Documentary filmmaker David Hamlin recalls the adrenalin rush when he was flying over the Democratic Republic of the Congo’s Garamba National Park in late June and spotted three giraffes standing in a small clearing. “Seeing these giraffes from the air was really exciting,” says Hamlin, who was on assignment for National Geographic. “Seeing them anywhere is really exciting.”
That’s because Garamba is huge, sprawling over nearly 2,000 square miles (5,180 square kilometers) of mostly forested land, and it’s a rare, lucky event to come across any of its 40 remaining giraffes.
But Hamlin’s exhilaration at seeing and photographing the giraffes didn’t last long. Twelve hours later rangers reported hearing gunshots, and they later discovered three bullet-riddled giraffe carcasses rotting in the sun. “It was horrible for me and the team,” Hamlin says—”the crushing realization that most likely it was these guys, the ones we’d seen.”
Hamlin decided to document the aftermath of the tragedy to raise awareness about poaching in the park, which is managed by the nonprofit organization African Parks in association with the Congolese Institute for the Conservation of Nature, a government agency.
Garamba is Africa’s second oldest national park and has been hit hard by poaching in recent years as civil unrest has escalated in the region. Its rhinos have been wiped out, and elephants have suffered huge losses. The same goes for its Kordofan giraffes, one of Africa’s nine giraffe subspecies.
Fewer than 2,000 now roam central Africa, according to Julian Fennessy, co-director of the Giraffe Conservation Foundation, a Namibia-based organization. Garamba’s Kordofans represent the last population in the Democratic Republic of the Congo. “If the number slips in half, then we’re in a real dire situation,” Fennessy says. “Every single giraffe is valuable.”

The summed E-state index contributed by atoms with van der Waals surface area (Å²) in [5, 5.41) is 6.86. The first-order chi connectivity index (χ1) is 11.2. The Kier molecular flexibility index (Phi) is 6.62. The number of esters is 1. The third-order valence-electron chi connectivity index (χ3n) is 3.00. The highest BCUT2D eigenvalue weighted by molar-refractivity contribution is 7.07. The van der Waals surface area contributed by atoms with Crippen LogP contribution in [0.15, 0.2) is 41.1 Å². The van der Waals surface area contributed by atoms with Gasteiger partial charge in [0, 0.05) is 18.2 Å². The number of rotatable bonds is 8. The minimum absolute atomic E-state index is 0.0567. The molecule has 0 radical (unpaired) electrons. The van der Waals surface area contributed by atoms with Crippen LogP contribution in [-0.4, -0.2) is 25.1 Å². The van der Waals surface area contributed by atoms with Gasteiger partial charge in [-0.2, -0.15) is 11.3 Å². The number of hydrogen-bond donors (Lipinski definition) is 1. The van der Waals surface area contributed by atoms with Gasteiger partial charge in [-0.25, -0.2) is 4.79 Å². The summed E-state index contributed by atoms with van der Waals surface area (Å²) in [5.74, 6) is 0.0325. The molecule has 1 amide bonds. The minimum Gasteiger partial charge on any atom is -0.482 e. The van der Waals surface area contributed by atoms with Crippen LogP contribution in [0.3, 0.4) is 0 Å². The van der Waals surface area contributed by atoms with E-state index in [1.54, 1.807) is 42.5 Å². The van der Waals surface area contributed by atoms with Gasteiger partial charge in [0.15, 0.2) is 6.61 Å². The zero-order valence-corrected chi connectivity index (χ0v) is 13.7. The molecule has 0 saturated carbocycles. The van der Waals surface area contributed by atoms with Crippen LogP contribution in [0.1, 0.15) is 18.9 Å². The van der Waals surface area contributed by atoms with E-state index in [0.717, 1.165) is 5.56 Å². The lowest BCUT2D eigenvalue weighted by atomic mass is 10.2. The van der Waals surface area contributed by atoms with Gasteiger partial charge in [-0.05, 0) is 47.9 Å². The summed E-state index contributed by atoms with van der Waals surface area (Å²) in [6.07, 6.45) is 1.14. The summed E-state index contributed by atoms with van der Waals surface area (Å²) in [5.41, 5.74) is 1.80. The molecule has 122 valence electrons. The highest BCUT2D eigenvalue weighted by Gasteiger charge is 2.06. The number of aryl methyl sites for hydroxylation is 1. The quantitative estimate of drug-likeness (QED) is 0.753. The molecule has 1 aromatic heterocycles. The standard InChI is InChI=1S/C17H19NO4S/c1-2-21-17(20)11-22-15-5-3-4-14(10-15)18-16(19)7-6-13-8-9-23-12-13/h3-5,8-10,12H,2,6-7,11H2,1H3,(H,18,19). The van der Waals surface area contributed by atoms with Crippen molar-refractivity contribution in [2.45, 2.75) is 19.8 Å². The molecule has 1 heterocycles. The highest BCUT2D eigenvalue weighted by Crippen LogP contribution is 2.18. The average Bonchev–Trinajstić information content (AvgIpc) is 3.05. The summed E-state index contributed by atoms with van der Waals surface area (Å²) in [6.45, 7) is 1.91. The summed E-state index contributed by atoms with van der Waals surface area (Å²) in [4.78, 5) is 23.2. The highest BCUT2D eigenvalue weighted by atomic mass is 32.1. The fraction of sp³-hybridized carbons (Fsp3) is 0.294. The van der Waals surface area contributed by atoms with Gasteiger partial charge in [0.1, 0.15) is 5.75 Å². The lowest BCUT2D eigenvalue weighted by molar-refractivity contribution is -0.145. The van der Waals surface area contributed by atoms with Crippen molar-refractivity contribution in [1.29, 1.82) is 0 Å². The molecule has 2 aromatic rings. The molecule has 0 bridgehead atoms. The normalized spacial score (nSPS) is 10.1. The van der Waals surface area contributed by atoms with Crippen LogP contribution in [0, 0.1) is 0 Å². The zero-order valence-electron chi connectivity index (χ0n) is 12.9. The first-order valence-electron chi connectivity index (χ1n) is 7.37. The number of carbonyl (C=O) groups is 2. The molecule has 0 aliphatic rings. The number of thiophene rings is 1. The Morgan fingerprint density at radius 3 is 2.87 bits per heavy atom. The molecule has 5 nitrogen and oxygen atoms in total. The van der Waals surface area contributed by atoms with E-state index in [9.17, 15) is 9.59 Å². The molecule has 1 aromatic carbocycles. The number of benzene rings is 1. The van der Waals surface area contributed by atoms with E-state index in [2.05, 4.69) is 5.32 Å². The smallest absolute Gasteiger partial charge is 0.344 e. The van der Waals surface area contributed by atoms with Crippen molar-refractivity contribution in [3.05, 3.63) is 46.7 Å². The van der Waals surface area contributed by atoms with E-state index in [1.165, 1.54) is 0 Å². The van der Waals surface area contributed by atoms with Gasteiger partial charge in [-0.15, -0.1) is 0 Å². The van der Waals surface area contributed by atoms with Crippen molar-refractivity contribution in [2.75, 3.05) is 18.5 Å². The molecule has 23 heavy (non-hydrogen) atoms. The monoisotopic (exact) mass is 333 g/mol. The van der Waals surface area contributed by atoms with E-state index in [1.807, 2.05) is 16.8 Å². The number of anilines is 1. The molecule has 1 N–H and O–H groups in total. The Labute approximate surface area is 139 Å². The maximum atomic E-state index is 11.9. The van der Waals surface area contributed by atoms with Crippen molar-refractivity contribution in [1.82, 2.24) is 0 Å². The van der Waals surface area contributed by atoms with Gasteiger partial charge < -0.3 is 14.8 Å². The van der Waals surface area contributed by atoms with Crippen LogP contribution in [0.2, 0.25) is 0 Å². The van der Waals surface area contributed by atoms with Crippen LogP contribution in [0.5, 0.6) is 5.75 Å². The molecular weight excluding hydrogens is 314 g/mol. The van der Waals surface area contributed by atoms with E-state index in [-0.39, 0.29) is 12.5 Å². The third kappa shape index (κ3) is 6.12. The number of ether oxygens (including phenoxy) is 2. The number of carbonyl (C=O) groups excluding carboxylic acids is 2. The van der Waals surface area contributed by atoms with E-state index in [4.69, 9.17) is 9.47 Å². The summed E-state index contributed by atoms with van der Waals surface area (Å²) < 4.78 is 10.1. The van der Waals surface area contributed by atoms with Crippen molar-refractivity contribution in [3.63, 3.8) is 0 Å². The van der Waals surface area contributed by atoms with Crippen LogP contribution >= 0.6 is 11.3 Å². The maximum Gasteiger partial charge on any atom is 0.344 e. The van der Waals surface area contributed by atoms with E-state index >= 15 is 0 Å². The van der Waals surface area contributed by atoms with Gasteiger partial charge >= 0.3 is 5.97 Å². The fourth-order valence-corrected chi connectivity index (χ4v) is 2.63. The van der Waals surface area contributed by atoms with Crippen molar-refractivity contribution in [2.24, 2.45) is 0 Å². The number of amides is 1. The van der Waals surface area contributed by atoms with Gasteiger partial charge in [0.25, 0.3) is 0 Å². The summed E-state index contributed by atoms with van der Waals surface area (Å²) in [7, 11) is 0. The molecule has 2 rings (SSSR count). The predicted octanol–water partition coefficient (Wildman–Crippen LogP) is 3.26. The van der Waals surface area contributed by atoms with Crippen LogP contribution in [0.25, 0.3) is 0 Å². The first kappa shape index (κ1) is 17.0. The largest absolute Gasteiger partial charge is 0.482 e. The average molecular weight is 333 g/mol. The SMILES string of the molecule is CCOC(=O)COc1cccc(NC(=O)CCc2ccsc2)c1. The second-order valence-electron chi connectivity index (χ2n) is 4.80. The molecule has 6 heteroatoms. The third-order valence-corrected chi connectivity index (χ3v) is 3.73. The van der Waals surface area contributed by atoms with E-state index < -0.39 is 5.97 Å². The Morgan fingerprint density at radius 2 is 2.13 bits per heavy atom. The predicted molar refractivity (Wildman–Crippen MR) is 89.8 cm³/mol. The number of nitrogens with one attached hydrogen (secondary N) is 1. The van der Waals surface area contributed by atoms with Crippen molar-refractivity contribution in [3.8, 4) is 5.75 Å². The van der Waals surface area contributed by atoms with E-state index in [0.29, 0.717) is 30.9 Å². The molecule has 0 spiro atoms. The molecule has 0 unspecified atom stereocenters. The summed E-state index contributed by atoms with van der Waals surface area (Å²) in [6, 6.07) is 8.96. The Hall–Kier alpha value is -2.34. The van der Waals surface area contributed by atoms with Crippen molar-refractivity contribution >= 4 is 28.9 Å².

Congolese usually kill the giraffes for one body part: their tails, considered a status symbol in some communities. Meanwhile men from neighboring South Sudan target the giraffes for their meat to feed impoverished villagers. But the massive bodies (giraffes can grow to 18 feet and weigh up to 3,000 pounds) of the three giraffes were intact—only the ends of their tails were missing.
According to Leon Lamprecht, joint operations director for African Parks, men “use the tail as a dowry to the bride’s father if they want to ask for the hand of a bride.” The long black hairs are often turned into fly whisks.
One of the dead giraffes had a satellite collar and was being monitored by Garamba’s rangers. “What an absolute waste,” Lamprecht says.
This article was first published by National Geographic on 10 Aug 2016.
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